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Feminism has a 1 percent problem
When a seat at the table costs $500 a head
 
Lean in — as long as you can pay up.
Lean in — as long as you can pay up. (Paul Morigi/Getty Images for FORTUNE)

There's an upsurge of women-to-women networking going on right now, with conference halls around the country filling up with ladies ready to break the glass ceiling. This should be good news, except there is one problem: You probably can't go.

For starters, tickets to these events don't come cheap.

A three-day pass to Tina Brown's recent Women in the World summit will set you back $500 — $300 if you are willing to sit in the nosebleeds. Want to learn work/life balance with Arianna Huffington and Mika Brzezinski? That'll be another $299 (and that's just for the standard package). The 92nd Street Y's S.H.E. summit which will help you get "everything you want in work and life!" will cost you another $249.

And then there are the ones all the money in the world can't get you into. (I'm joking: all the money would probably do the trick.) The Makers conference, a weekend filled with advice from the likes of Sheryl Sandberg, Gloria Steinem, and Martha Stewart, is invite-only, as is the Forbes Women's Summit, "Power Redefined."

In The New York Times on Sunday, Jessica Bennett wrote about the rise of conference feminism, which has replaced grassroots gatherings with "commercial enterprises: star-studded events with corporate sponsors like Toyota and Walmart." Just envision Jennifer Aniston interviewing Gloria Steinem at a conference you can't go to, sponsored by American Express and AOL.

These conferences reflect a new and increasingly dominant wave of the women's movement, one that has trained its top-shelf gimlet-eye on getting more women in positions of power. This corporate feminism, which already has a manifesto in Sheryl Sandberg's best-selling book Lean In, is important and not without an audience. The gender gap is still gaping at the top, with women making up less than 5 percent of CEOs at Fortune 500 companies, and not doing much better in other arenas like media, film, and politics.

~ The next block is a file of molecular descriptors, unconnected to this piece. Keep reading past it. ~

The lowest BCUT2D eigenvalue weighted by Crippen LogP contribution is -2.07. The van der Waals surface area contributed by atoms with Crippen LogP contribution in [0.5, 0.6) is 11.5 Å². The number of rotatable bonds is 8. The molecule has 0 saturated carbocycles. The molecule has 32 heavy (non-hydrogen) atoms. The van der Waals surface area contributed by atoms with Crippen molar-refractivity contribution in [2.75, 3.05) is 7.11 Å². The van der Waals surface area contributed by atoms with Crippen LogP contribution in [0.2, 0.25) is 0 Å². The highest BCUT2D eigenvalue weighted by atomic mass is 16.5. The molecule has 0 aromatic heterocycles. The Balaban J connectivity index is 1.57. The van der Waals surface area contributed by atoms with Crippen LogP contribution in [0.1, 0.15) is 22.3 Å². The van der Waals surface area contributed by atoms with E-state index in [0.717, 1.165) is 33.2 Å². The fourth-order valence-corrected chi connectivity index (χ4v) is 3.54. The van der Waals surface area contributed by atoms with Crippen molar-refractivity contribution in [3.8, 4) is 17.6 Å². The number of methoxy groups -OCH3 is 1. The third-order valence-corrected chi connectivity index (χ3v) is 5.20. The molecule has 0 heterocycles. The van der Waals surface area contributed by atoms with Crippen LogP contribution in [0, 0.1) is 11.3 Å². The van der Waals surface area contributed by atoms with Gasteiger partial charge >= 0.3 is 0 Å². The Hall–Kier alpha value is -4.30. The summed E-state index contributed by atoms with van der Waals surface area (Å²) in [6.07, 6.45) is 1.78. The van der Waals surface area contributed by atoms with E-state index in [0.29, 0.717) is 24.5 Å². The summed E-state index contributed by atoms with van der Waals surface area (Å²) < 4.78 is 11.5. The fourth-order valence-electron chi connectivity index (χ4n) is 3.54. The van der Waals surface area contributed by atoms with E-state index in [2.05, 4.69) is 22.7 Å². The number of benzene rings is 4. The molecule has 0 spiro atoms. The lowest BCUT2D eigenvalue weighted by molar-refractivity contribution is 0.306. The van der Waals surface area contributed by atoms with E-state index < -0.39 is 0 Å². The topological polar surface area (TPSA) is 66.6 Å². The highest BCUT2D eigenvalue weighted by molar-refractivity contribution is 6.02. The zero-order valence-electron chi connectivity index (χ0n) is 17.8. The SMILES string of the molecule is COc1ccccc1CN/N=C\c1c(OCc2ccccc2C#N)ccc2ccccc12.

Still, there are a whole lot of women out there, the bulk of us I'd say, who don't benefit much from these exclusive retreats. While the running in heels-types are busy networking, planning power lunches, and discussing which spa is best for when being alpha becomes too much, we are commuting to work, changing diapers, and wondering if we will ever retire. What, if anything, would an elementary school teacher from Tampa, or heck, this freelance writer in Brooklyn gain from attending one of these conferences? And what of the many women who don't identify themselves as feminists in the first place? How are these conferences reaching them by presenting the women's movement as a highly exclusive club?

The fact is, there is something inherently unwise, and kind of 1-percent, about relying on such a small group of women to make the big changes that benefit us all. With women making up 60 percent of the minimum-wage workforce and 73 percent of tipped workers, there are more urgent needs than better female representation on the board. We need laws that ensure we are paid fairly and won’t go broke if we happen to fall sick or have a family — and ones that aren't subject to a change of management. No female friendly CEO can have the staying power of a law.

Fortunately, there are other women’s organizations out there pushing for this kind of change. MomsRising, for example, takes a grassroots approach to organizing for improved parental leave policies, flexible workplaces, health care, and universal early education. It might not have the star power of Jennifer Aniston, sponsors like Vitamin water, or free yoga sessions, but it does have over one million working mothers fighting for what they really need.

 

Elissa Strauss writes about gender and culture for TheWeek.com.

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